Creditworthiness Assessment: Creditors and financial institutions may consider directors' involvement in a liquidated company as part of their overall creditworthiness assessment. Past insolvency proceedings may raise concerns about directors' financial management skills and reliability as borrowers.

Other Impacts of Insolvent Liquidation Association:

Beyond credit ratings, directors associated with a company that has faced insolvent liquidation may experience various other consequences:

Reputation Damage: Involvement in a failed business can tarnish directors' professional reputations and credibility within their industry. Negative perceptions of past business failures may impact directors' ability to secure future employment or business opportunities.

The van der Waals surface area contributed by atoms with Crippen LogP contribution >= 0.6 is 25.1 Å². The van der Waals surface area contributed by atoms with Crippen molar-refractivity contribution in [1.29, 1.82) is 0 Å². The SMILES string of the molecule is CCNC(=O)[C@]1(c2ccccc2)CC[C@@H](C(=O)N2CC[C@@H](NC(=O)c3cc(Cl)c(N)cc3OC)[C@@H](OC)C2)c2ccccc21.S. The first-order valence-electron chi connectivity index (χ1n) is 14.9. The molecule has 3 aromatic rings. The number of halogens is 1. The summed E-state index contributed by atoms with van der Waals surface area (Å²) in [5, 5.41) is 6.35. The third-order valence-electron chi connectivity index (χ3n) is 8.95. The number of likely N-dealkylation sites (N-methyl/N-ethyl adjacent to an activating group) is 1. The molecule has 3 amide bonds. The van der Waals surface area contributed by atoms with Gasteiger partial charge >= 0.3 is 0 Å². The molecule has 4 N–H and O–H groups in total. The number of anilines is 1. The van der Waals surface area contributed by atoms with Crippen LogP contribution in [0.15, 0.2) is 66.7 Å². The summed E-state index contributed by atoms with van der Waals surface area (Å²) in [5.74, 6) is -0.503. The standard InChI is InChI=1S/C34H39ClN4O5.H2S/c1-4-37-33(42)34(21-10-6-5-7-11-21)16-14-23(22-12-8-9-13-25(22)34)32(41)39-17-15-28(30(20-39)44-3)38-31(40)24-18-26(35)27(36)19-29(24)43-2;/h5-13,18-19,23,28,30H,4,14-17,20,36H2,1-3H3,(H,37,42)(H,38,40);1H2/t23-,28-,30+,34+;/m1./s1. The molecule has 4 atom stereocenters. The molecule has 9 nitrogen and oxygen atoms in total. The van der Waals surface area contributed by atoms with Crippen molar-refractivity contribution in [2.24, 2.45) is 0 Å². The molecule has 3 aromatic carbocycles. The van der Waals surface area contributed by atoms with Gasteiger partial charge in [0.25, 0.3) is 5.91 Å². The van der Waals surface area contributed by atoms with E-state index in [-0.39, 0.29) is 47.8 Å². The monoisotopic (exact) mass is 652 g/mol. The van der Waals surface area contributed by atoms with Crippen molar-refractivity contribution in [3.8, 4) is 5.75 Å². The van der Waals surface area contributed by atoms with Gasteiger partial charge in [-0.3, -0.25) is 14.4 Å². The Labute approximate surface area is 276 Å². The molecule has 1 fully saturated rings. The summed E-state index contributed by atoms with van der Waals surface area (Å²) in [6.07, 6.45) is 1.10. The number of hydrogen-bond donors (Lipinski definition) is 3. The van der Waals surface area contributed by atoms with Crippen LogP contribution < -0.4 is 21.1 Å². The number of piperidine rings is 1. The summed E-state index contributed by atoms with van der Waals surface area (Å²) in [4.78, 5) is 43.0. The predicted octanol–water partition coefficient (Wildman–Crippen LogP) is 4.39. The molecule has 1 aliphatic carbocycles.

Legal Obligations: Directors have legal duties and obligations under New Zealand's Companies Act 1993, including responsibilities during the liquidation process. Failure to fulfil these duties may result in legal liabilities and potential disqualification from serving as company directors in the future.

Personal Financial Loss: Directors may face personal financial losses resulting from liabilities incurred during the operation of the insolvent company, such as unpaid debts, legal claims, or liquidation expenses.
Duration of Insolvency Status on Debt Collection Agency Registers:

The duration for which insolvency status remains on debt collection agency registers can vary depending on several factors, including the type of insolvency procedure and the policies of individual credit reporting agencies. Generally, records of insolvency proceedings, such as liquidation or bankruptcy, may remain on credit reports for up to seven years following the date of the event.